Bittersweet insight into one dark night in New York
Manhattan before the lights went out. Picture by MT Rainey
By MT Rainey
I’m in another New York City blackout. Major outage west of midtown to Jersey City. Hell’s Kitchen got cold. Times Square flickered. CBS went quiet. Gridlock ensued. Tempers frayed. The thirty-degree heat intensified, unmitigated, “unchallenged, unconditioned”. Quite prosaic really. Compared to the last one.
On another hot summer evening in 2003, a major blackout took out the whole of the U.S. Northeast for around 18 hours. I was in the West Village with friends and people who became friends. Restaurants had no power to cook or refrigerate and many closed. But some small bistros stayed open. Candlelight, bread, cheese and wine was plentiful.
As the evening wore on you could hear the spontaneous combustion of many happy social gatherings on the stoops and doorsteps, balconies and rooftops of New York. Pitch black. No light for a thousand miles. No one wanted this gift of an antediluvian dream to end. A starry firmament rose over the silhouette of Jersey City. Strangely romantic. A light breeze blew over the Hudson. We could have been in Greece. I’m sure everyone who was there treasures this bittersweet insight, this strange gift. That night.
“Come on down to the Mermaid Cafe
And I will buy you a bottle of wine
And we’ll laugh and toast to nothing and
Smash our empty glasses down
Let’s have a round for these freaks and these soldiers
A round for these friends of mine
Let’s have another round for the bright red devil, who
Keeps me in this tourist town
Come on Carey get out your cane (Carey get out your cane)
And I’ll put on some silver (I’ll put on some silver)
Oh you’re a mean old Daddy, but I like you
I like you, I like you, I like you
Maybe I’ll go to Amsterdam
Or maybe I’ll go to Rome
And rent me a grand piano and put some flowers ’round my room
But let’s not talk about fare-thee-wells now
The night is a starry dome
And they’re playin’ that scratchy rock and roll
Beneath the Matalla Moon
And MT’s recollection brought back happy memories for some of her friends, who had also been there that dark night.
John McCabe said: “I was living there during that blackout. It’s one of my best memories of New York. The Red Lion in the village had ‘wise guy’ ice and we played the board game Operation, sitting out on Bleecker Street with an ice bucket full of Coronas.”
John Garland added: “I remember it well – about 4 in the afternoon and I was in a meeting (As usual in advertising!) At first we thought it was some terrorist thing. As the minutes ticked by with no sirens we thought just a power cut, will be back in a bit. There was no TV, no news, no information.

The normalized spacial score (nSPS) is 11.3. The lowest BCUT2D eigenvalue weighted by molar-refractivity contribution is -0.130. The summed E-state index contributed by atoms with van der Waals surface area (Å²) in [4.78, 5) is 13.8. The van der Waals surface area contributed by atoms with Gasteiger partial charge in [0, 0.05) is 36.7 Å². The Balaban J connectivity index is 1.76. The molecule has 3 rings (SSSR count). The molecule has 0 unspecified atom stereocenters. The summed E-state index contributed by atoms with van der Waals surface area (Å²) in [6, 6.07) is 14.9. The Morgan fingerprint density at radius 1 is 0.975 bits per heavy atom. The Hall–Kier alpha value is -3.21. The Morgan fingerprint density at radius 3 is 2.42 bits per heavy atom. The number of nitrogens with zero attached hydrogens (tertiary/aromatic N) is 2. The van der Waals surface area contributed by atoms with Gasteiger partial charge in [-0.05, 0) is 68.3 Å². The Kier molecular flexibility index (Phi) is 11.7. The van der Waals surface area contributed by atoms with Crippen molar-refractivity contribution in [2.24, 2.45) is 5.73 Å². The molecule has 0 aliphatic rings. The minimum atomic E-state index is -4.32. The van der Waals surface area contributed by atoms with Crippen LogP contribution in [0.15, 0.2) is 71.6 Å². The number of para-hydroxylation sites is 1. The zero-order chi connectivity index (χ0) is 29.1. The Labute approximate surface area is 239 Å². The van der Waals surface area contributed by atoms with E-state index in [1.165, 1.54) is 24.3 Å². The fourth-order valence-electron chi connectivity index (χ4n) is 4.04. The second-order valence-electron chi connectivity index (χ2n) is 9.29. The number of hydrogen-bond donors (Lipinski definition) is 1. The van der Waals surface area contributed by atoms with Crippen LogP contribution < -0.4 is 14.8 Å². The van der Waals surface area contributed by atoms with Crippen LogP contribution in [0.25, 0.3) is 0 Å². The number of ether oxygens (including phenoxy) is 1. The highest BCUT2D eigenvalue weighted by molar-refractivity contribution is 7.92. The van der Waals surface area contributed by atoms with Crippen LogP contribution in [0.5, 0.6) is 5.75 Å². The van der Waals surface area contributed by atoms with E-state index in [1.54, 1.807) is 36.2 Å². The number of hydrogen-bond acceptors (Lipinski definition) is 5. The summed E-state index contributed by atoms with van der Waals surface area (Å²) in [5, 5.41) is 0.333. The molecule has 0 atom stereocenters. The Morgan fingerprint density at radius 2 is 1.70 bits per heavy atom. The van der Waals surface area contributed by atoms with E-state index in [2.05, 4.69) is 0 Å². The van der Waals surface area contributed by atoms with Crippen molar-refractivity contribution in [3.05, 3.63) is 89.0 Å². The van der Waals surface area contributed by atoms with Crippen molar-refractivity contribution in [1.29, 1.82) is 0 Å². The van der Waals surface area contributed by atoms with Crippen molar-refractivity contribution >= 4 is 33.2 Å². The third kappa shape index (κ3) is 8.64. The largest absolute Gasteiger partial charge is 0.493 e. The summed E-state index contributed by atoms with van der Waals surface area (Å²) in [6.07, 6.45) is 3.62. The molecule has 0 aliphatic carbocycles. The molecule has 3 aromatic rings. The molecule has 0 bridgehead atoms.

“After about an hour, I gathered some of my department, about 40 folks, and we adjourned across the street to a restaurant terrace bar. It was hot outside but pleasant under the umbrellas. No ATM’s, no cash and the credit card machines were out too – but they knew me there and we ran a tab.
“We kept thinking the power would be back soon but no – and no one could get home if they lived out of the city. So those that lived in town with great generosity offered, spare beds, couches or floors. We stayed at the bar until about midnight and had a thoroughly great time before heading off into the night and to our various temporary accommodations.
“The real fun part was a day or so later when I presented my $3000+ bill to finance … The best team building exercise ever!”
John McCabe recalled: “The day of the blackout we stocked up for a house party. We had a four bed ground floor apartment with huge terrace on the Hudson at Battery Park. When the blackout hit at four, we were the most stocked up abode on the island. Lots of people sleeping over that night.”
Allison Rainey remembered this: “I remember walking up and down to our 24th floor apartment buying matches in the deli downstairs.
“The Japanese restaurants were giving away fish and it was being barbecued all around the block. The friendliest of nights in a frightened city. All too soon after 9/11.”
Bill Wallsgrove said: “Lovely writing – as ever – certainly captured an imaginative moment.”
MT’s recollection certainly pleased Alex McBride who wrote: “Fabulous account of a surreal night in Manhattan – who better than Joni to sing it out – love the connection.”